I usually find a style that fits my mood and the context of the book.
What are your five favorite books, and why?
1. "Little Men" by Louisa May Alcott because that was the first full length novel that I read when I was twelve. It was the book that inspired me to be a writer. 2. "Sole Survivor" by Dean Koontz because of intelligence of the writing. 3. "It" by Stephen King because clowns are creepy. 4. "Avalanche" because it was one of the first short novels that I read in grade school that captivated my imagination and pulled my young mind deep into the story. I remember actually being scared for one of the youngsters trapped in the house who suffered a life-threatening infection. 5. "Mr. Pines Mixed Up Signs" was my earliest childhood reader that I can remember and just enjoyed reading.
What do you read for pleasure?
I used to read horror fiction, but my interest have shifted to more mainstream drama about life in general. I also love to read science fiction as well as non-fiction scientific and archaeological digests.
What is your e-reading device of choice?
Describe your desk
My desk is busy with so many different projects on it, vying for my attention at any given time. I may suffer from adult ADD.
Where did you grow up, and how did this influence your writing?
I grew up between the busy suburbs of Dallas and small town country life in East Texas. It really affected my first novel in the fact that the main events take place both in Dallas and in Tyler and surrounding East Texas countryside. My dramatic series, "Unwanted Homecoming," takes place centered around a small community in East Texas.
When did you first start writing?
I first started writing poems and short stories in high school. By the time I was ready to graduate, I had a collection of about 50 some odd poems that disappeared through one of my numerous moves in the college years.
What's the story behind your latest book?
It's a trilogy, really, that started out as one volume that was too large. There was a creative time void in the middle of the first rendition that I could not fill, so I decided to break it into two volumes. Naturally, a prequel came into my imagination, so a third volume became necessary. It is my first foray into fantasy, with a love triangle, good and bad sorcerers, and a dragon that avenges the loss of all its kind.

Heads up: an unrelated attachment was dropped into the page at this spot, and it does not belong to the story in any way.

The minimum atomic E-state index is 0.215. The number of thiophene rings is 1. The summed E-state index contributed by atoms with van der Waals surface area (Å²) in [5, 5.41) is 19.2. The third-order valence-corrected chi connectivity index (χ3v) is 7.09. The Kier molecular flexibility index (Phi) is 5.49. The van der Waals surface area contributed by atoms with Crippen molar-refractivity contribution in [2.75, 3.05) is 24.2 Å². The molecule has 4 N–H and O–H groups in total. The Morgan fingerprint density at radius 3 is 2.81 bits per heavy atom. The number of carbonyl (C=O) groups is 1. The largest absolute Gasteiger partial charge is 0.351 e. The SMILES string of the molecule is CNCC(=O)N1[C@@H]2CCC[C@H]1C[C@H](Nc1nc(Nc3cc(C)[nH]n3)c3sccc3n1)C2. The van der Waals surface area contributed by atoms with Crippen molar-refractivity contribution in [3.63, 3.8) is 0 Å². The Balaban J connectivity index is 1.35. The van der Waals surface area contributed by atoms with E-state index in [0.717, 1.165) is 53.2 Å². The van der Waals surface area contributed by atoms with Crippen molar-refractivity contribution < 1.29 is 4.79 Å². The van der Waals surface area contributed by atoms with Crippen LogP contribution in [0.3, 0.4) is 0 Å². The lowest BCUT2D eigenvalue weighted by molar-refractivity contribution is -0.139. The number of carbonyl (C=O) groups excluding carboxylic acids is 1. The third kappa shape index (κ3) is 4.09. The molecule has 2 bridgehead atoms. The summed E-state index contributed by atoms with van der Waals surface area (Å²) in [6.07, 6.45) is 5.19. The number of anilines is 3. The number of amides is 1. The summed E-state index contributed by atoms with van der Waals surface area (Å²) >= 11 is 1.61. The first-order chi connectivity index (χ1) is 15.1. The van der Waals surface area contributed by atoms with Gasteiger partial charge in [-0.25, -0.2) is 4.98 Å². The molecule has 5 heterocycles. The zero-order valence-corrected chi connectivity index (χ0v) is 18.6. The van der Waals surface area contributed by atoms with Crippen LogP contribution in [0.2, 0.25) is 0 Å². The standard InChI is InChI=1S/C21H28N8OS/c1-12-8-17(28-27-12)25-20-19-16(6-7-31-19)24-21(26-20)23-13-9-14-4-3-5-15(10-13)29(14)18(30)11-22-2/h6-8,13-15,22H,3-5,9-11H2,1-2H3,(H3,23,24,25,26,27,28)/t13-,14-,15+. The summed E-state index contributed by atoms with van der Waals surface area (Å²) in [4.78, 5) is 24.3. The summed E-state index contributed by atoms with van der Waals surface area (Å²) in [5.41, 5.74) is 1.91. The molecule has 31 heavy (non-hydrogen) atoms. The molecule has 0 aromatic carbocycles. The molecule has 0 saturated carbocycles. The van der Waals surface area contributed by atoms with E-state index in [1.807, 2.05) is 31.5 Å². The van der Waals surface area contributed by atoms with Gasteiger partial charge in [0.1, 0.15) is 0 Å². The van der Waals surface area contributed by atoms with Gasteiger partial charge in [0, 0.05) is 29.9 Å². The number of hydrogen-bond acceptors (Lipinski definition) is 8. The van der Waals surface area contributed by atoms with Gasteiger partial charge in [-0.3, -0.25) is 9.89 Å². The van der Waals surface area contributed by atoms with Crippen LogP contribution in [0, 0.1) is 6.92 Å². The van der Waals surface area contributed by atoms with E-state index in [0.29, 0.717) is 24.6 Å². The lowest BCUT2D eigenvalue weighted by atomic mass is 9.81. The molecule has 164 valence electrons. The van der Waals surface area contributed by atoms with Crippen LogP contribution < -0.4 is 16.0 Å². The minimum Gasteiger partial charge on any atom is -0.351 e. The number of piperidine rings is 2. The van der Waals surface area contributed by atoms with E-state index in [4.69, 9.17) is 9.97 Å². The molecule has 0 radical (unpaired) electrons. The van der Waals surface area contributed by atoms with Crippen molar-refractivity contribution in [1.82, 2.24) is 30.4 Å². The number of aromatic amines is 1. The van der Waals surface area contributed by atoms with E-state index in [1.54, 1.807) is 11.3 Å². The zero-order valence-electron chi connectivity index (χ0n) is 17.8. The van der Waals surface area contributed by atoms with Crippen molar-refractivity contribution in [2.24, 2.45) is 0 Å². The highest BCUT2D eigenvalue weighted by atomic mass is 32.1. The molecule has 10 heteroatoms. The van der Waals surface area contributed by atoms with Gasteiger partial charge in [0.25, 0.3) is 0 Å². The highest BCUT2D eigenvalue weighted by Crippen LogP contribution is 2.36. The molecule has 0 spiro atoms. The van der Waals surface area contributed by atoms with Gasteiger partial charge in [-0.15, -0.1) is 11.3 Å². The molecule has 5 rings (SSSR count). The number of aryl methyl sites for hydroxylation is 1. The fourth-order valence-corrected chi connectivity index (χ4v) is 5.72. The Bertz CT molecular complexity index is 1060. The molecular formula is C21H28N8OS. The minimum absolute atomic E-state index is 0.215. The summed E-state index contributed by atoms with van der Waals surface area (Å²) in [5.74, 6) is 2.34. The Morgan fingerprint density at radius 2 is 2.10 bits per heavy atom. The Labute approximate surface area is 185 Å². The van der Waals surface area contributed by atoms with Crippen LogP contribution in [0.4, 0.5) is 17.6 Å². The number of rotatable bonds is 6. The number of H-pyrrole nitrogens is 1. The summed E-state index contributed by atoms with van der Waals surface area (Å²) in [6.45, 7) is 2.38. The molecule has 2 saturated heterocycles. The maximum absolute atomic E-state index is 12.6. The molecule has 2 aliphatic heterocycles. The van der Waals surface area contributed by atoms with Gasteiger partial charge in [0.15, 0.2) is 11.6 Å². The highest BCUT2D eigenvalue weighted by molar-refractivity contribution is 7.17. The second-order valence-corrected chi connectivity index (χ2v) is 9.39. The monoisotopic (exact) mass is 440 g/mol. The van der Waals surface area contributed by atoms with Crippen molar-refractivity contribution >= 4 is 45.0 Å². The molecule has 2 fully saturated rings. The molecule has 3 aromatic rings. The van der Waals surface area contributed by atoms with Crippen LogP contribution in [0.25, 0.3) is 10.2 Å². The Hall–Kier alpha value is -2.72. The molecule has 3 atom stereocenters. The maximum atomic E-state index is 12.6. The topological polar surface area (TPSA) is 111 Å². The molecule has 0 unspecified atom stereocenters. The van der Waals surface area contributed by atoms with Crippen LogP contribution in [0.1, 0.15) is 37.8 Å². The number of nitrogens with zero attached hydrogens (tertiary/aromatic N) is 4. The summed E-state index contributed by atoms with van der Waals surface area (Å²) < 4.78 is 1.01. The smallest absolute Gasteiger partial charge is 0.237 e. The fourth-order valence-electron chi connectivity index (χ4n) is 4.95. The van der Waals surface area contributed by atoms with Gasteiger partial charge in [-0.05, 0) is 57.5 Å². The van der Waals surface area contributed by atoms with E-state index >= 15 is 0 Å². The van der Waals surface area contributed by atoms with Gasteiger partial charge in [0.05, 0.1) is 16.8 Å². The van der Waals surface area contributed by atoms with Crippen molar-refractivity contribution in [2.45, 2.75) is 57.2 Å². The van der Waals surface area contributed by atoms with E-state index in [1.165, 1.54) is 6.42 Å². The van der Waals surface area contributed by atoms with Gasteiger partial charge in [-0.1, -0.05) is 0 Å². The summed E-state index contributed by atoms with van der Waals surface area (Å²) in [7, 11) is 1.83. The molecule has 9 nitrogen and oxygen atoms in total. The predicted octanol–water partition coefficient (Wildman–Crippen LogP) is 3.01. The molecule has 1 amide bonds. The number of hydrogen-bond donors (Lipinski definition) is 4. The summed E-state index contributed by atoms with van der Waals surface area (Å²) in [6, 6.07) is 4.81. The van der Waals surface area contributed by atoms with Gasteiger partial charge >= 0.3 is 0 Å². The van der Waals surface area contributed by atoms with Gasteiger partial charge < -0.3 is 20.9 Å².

What motivated you to become an indie author?
Muddy waters and unfair eyes.
How has Smashwords contributed to your success?
That remains to be seen. the KDP platform had worked okay for me, but I needed to broaden my opportunities.
What is the greatest joy of writing for you?
Going to other worlds, living another life, and venting old demons from my past.
What do your fans mean to you?
Everything. Without fans, I would be just another bibliography in a huge index that nobody looks at anymore.
What are you working on next?
I'm continuing forward with my screenplay/episodic drama series called "Unwanted Homecoming," with Episode 8 coming out very soon (maybe by the end of September). I should also be concluding the edits of "Unbinder 2 & 3" by the end of the year. This is my dark fantasy that I spoke of earlier. I'm also working on another horror novel, "Shadow Dancers," which should be complete early next year, God willing. It's kind of hard to write for a living when you have to work for a living first.
Who are your favorite authors?
Louisa May Alcott, Stephen King, and Dean Koontz
What inspires you to get out of bed each day?
Life is too short to spend it sleeping.
When you're not writing, how do you spend your time?
Do you remember the first story you ever wrote?
It was for an English assignment for Ms. Penzick's class. I wrote about a kid who was kidnapped and taken away from home, managed to escape his captors, and rescued another girl.
What is your writing process?
Write it all down. Type it out. Spell and grammar check. Translate it one paragraph at a time backwards to find errors that Word does not see and rewrite parts that sound stupid.
Do you remember the first story you ever read, and the impact it had on you?
I described that earlier. "Mr. Pines Mixed Up Signs." I must have been 7 or 8. It gave me the love of reading.
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